A bitcoin sculpture made from scrap metal is installed outside the BitCluster cryptocurrency mining farm in Norilsk, Russia, on Sunday, Dec. 20, 2020.
Andrey Rudakov | Bloomberg | Getty Images
Cryptocurrency start-ups are having a solid start to the year, bagging hundreds of millions of dollars in fresh cash even as investors grow wary about a steep drop in digital asset prices.
Several privately-held firms announced bumper cash injections in January. Crypto exchange FTX and its U.S. affiliate raised a combined $800 million, valuing the companies at $32 billion and $8 billion respectively.
Fireblocks, a crypto infrastructure start-up, was valued at $8 billion in a $550 million round, while rival Blockdaemon scored $155 million on a $1.3 billion valuation. It’s worth noting some negotiations for these deals likely began late last year.
It follows a blockbuster year for both cryptocurrencies and the ventures being developed to support the growth of the industry. Crypto and blockchain start-ups raised a record $25 billion in 2021, marking an eightfold increase year-on-year, according to CB Insights data, as venture capitalists sought to ride a rally in bitcoin and other tokens.
Still, the future direction of the market has become more uncertain after a sharp sell-off. Bitcoin fell as low as $33,000 in January, down from an all-time peak of nearly $69,000 in November. The world’s largest cryptocurrency ended the month down over 18%, marking its worst start to a year since the beginning of a bear market in 2018.
The pullback in crypto prices has got some investors worried about a more severe downturn known as “crypto winter.” The last such event happened in late 2017 and early 2018, when bitcoin lost as much as 80% since its then-record high.
“If we are entering ‘crypto winter,’ it’s unlike the bear markets we’ve seen before,” said Konstantin Richter, CEO and founder of Blockdaemon. “The crypto market today has institutional adoption. They see the promise crypto holds. Many institutions are long-term bullish on the tech.”
Digital assets have slumped lately due to expectations of higher interest rates from the Federal Reserve and other major central banks. A common investment case for bitcoin is that it can act as a store of value that’s uncorrelated with other financial assets — it’s sometimes referred to as “digital gold.”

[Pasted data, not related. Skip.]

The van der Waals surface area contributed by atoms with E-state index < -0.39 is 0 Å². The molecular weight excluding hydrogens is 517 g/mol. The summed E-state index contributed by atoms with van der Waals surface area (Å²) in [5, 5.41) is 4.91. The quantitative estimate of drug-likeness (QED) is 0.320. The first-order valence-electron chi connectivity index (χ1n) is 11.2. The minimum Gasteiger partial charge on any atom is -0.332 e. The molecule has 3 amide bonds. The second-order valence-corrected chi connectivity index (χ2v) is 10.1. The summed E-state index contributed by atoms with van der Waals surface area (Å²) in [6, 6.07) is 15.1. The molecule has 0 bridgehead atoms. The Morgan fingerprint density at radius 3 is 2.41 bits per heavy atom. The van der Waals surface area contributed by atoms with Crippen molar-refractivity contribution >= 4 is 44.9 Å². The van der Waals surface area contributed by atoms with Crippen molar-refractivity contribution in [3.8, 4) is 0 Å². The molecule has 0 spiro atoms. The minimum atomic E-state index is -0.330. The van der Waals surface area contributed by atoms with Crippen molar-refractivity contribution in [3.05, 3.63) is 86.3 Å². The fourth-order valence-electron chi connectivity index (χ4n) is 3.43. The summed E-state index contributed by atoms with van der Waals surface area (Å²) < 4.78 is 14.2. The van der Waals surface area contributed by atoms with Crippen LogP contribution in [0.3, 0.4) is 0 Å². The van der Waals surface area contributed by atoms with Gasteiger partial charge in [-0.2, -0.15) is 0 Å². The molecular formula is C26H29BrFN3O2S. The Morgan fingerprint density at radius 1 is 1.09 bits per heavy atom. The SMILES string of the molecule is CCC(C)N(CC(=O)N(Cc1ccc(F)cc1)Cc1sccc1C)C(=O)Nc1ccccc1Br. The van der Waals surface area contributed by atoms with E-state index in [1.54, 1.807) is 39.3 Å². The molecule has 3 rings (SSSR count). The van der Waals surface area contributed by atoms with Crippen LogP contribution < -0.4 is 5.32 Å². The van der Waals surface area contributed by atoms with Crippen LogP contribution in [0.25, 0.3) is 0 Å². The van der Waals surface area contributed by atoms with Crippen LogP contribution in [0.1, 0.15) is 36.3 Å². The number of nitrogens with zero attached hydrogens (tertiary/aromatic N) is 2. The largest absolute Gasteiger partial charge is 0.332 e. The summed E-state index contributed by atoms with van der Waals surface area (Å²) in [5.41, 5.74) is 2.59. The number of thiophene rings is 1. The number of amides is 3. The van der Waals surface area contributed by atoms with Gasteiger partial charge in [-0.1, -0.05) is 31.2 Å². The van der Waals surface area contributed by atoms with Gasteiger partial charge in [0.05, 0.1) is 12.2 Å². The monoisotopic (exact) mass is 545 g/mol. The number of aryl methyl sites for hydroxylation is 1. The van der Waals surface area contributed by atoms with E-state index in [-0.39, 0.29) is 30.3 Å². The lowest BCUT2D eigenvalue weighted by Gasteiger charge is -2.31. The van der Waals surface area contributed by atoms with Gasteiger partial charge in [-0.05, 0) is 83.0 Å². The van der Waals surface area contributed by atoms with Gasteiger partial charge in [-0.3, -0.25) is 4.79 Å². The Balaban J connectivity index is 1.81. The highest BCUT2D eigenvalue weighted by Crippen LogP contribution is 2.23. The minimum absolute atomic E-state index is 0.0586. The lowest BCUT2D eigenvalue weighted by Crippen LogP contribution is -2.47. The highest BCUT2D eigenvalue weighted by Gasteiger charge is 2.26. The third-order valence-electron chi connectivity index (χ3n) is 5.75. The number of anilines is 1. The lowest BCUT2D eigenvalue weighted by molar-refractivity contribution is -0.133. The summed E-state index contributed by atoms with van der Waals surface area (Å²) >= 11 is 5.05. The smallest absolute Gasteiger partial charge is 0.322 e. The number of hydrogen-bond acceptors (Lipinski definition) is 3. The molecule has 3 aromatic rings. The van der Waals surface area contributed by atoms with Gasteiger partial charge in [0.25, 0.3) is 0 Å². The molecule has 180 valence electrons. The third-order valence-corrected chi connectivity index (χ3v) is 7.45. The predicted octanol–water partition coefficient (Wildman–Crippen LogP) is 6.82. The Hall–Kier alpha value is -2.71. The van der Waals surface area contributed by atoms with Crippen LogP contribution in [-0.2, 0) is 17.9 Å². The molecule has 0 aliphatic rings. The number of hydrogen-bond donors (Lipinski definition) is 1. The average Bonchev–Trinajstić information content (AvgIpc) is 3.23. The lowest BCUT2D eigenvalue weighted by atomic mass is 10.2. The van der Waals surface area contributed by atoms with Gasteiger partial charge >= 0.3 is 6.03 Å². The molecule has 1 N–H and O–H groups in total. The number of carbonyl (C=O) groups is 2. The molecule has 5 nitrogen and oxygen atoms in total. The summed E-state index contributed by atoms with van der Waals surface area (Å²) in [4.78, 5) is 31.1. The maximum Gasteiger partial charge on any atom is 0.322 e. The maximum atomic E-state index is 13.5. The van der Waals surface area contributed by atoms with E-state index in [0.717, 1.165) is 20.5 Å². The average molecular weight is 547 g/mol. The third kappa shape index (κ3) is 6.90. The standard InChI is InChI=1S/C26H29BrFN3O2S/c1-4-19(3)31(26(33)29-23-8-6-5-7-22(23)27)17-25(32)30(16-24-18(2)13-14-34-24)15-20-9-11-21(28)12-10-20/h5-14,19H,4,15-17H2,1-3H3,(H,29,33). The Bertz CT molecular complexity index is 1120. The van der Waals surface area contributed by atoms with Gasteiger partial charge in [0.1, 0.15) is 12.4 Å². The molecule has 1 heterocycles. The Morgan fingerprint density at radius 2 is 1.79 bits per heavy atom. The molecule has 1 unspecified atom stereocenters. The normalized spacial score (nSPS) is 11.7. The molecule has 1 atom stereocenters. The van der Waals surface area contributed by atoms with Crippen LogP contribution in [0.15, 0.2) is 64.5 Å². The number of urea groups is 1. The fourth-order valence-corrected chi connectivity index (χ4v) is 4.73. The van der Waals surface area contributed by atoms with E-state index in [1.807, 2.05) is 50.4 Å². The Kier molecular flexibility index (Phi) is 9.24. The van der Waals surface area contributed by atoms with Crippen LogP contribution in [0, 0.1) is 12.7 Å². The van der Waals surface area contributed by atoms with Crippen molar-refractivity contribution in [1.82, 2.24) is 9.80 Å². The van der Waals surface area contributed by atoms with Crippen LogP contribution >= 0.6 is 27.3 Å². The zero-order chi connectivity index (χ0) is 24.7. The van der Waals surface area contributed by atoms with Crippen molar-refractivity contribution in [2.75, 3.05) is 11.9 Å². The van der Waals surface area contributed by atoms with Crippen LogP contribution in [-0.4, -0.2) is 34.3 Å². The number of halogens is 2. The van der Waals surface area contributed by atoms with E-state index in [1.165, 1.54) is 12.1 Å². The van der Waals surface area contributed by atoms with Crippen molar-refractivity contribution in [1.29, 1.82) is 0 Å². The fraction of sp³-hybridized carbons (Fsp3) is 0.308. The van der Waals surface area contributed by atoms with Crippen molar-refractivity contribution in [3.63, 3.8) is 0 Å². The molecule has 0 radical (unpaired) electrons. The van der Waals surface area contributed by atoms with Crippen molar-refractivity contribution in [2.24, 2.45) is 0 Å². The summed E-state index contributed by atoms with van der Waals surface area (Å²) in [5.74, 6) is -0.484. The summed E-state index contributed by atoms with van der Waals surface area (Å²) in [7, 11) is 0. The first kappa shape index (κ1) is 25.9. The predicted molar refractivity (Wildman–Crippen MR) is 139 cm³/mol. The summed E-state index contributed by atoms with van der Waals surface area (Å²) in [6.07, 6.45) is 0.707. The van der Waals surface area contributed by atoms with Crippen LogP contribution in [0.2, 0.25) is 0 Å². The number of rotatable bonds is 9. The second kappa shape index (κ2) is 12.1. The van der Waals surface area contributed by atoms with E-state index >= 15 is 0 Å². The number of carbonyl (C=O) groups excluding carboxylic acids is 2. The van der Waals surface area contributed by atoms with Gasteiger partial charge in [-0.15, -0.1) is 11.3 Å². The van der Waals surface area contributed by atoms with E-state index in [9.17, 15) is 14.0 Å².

But there are concerns this thesis is unravelling, as central banks look to tighten policy in an effort to tame rising inflation. Along with cryptocurrencies, global stock markets have also taken a tumble, with high-growth tech stocks in particular taking a battering as traders reassess their positioning.
The crypto market “has been volatile from the very beginning,” said Michael Shaulov, CEO and co-founder of Fireblocks. “What is very clear to us is that the investment in the infrastructure is not going to stop.”
Shaulov says that, whether or not the market is teetering on the edge of another crypto winter, capital will continue flowing into the sector as focus moves beyond “speculative” trading to more sophisticated use cases. These include rapid settlement of payments via stablecoins and putting financial securities on the blockchain.
John Linden, CEO and co-founder of crypto gaming start-up Mythical Games, says a crypto bear market might not be the worst thing to happen right now.
“We could head towards a crypto winter — and I think, honestly with any market, that’s not a terrible thing,” he said.
Back in the bitcoin bubble of 2017, “you could literally not go wrong,” Linden said. “You could buy anything out there and you were making money on it.”
“What we saw was the projects fell apart. They started going away. And the ones that were truly creating value came back 100x within a couple years. I think we’re going to see the same thing.”
Linden says another downturn in crypto markets could lead to innovation around “Web3,” the idea of a decentralized internet based on blockchain technology.
“The NFT boom is just getting started as consumer demand, celebrity influence, and media hype compound,” said Chris Bendtsen, a senior analyst at CB Insights.
Several crypto start-ups have seen their valuations climb in recent months, even as public tech stocks saw a pullback. The Nasdaq Composite is down roughly 12% since hitting all-time highs in November.
The trend of rising crypto start-up valuations has led some founders and investors to question whether there’s a mismatch in the public and private markets.
“I think that there’s been a pretty big dislocation between public and private markets,” said Sam Bankman-Fried, CEO and co-founder of FTX.
So far, none of the major privately-held crypto companies seem to be talking about going public, which may reflect the negative mood generally in public markets. Coinbase, one of the few publicly-listed firms, has fallen more than 40% since its Nasdaq debut.
“On the long horizon, probably this is the path for us,” Shaulov said when asked about a possible Fireblocks IPO. “In the short term, we don’t have any concrete plans.”
Bankman-Fried said FTX aims to make preparations for a stock market debut but added that, for the moment, “we don’t feel like we have any particular need to do it.”
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